What can we do about this? Ideally, we want to be and remain in a ventral vagal state as much as possible when we are being seen. We want to be able to connect with others, put them at ease and make a good impression. 

Below are a few simple tips that can help you self-regulate your nervous system in preparation for those challenging public speaking events at work or other moments in which you feel seen beyond your comfort level.

Before The Event:

  • Take A 15 Minute Time Out

Perhaps the most important question we want to ask ourselves is: how do we enter the situation? Are we already in a sympathetic nervous system state when we get there? If we are, it will be very difficult for us to shift this while under the pressure of being seen. Schedule 15 minutes before the event in which you can take time out for yourself where you are undisturbed. 

  • Grounding

Grounding is extremely powerful in helping us shift into a ventral vagal state. Spend some time acknowledging the contact and support you are receiving from the ground and other areas in which you are making contact. Feel your feet on the floor and perhaps lean into a wall or back of a chair and feel the sense of support and holding this gives you. 

  • Self-Contact

Give your body some support by making gentle contact with your hand on your heart, stomach, or thighs. Follow your instinct, keep it simple and give this time. Track the sensations that arise. 

  • Identify A Resource

Ask yourself what else might help you settle and feel more the way you want to feel. Would a hot drink be helpful or maybe your favourite music on your mp3 player? Maybe you put on your favourite shoes that make you feel great? It is those little things that can be a great resource to us when it comes to settling our nervous system. You can also connect to a resourceful memory of a time when you felt the way you want to feel now. As we connect to such memories, our body resonates.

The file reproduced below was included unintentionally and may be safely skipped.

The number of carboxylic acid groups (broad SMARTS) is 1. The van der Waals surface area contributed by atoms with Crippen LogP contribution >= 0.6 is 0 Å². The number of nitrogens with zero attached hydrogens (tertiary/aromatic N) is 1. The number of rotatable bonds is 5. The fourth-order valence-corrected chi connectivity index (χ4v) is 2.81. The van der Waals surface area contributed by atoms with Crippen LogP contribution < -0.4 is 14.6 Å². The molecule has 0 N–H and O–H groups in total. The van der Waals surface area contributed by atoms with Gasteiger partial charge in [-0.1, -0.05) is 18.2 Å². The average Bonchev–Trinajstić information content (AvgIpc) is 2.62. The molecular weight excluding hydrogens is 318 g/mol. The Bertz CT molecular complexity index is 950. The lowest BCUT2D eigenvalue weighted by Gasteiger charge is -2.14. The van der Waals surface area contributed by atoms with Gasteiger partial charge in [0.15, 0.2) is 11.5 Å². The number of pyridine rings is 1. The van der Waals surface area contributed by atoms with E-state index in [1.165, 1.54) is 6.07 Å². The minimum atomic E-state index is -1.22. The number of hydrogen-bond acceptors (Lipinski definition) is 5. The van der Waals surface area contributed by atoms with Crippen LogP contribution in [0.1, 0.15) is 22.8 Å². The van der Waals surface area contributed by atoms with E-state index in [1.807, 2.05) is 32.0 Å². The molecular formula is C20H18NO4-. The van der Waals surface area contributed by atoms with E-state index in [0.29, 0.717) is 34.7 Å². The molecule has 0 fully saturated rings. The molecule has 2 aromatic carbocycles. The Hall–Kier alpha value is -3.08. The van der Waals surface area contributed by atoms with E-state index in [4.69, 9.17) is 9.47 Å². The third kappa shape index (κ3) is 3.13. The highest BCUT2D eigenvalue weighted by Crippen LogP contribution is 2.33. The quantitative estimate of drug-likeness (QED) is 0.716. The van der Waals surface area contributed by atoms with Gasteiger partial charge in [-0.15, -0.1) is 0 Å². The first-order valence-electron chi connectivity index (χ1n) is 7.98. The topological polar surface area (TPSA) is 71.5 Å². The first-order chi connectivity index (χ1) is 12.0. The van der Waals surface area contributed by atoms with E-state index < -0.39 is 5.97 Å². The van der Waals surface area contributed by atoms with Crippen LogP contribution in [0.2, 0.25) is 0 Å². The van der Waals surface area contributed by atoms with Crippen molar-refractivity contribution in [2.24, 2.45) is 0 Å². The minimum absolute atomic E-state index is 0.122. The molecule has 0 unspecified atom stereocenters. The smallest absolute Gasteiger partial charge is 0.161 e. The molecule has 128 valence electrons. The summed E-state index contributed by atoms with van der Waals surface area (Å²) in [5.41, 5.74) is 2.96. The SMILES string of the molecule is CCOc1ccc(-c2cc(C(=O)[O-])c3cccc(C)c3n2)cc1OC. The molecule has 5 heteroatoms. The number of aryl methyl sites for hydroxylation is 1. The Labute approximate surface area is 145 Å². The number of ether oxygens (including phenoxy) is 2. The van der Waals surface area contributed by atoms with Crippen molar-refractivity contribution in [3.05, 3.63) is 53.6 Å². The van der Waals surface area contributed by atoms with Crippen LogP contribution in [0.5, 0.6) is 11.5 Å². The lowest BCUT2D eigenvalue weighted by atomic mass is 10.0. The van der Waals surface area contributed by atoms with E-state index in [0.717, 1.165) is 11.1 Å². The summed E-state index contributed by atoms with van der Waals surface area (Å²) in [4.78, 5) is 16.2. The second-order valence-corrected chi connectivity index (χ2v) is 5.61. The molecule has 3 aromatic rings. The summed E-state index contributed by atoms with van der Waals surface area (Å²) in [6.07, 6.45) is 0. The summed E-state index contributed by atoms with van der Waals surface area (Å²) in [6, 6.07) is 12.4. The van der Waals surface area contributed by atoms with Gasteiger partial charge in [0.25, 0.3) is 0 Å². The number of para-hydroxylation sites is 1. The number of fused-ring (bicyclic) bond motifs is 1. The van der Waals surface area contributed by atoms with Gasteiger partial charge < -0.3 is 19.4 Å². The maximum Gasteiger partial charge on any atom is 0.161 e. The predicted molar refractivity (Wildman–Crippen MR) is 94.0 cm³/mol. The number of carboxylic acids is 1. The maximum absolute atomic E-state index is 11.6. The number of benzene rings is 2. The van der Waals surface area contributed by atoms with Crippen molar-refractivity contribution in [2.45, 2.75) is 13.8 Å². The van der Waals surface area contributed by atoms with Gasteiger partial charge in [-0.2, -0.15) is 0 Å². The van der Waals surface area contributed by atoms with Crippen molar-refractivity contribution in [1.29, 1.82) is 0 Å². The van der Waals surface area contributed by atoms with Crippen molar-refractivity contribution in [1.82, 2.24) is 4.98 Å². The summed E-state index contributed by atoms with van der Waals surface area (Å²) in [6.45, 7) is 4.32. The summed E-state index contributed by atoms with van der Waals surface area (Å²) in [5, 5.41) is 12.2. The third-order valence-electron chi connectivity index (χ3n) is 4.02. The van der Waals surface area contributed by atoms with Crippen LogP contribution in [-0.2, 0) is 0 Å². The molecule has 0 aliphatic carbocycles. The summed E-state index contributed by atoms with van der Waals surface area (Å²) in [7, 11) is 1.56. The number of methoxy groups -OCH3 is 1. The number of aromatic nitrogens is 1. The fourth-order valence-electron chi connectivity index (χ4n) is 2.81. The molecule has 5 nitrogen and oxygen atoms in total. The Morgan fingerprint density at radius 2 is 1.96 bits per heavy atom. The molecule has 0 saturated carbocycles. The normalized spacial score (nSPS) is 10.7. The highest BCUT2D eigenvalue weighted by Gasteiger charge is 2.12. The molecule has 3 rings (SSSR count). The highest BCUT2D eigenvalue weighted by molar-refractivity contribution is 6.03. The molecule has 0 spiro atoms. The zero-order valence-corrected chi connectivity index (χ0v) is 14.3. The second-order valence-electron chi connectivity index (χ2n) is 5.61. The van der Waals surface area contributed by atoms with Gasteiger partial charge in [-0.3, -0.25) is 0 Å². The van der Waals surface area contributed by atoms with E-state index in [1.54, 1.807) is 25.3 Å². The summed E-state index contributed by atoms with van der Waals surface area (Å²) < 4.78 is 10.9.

• Track Your Sensations

You may observe energy rising. This is okay. Allow it to travel through you and keep acknowledging your soothing resources and the contact and containment from the ground, your surroundings and self-contact. Chances are that energy will settle if you allow a little time for this. Once you feel calmer and more relaxed, spend another moment to really soak up this nervous system state with your awareness before you enter the situation. 

This 15-minute preparation will make a huge difference to your following experience as it will be easier for you to maintain your ventral vagal state and others may also feel more inclined to connect with you from the get-go. 

During the Event:

  • Notice your Triggers and Slow Down

When you feel the very first triggers that challenge your calm, allow yourself to slow down. You have more time than you think. We quickly feel under pressure to act, especially in a fight or flight state. Know that you have time to attend to yourself. 

  • Acknowledge the Ground

You also have contact with the ground here, just like before. Notice it and allow it to support you. You do have the time to sense the ground and acknowledge that it is always there to support you. Notice how it feels to acknowledge this. 

  • Self-contact  

Placing your hand to your heart, putting one hand into another, touching the back of your neck, whatever helped you soothe yourself before, is perfectly acceptable to do while in front of people. There are plenty of those gestures that we do subconsciously all the time, so chances are nobody will notice as you get a powerful reminder of your ability to self-soothe. 

  •  Remember that you can 

If you notice yourself thinking that you must make it through or that you must give people a positive experience, take a breath and remember that you actually don’t have to do anything at all, but that you can absolutely do this, otherwise you would not be where you are, doing what you do.

If you can follow the above steps in full you will find your experience of being seen change. Not only in challenging work-related scenarios, but also in your private life. However, don’t be discouraged if the above steps are not solving your problem completely right away. Often, a little more support, guidance and practice are needed to help our nervous system regulate itself in challenging situations. 

If you would like more support with this contact Kristin at The Body Matters on 01702 714968.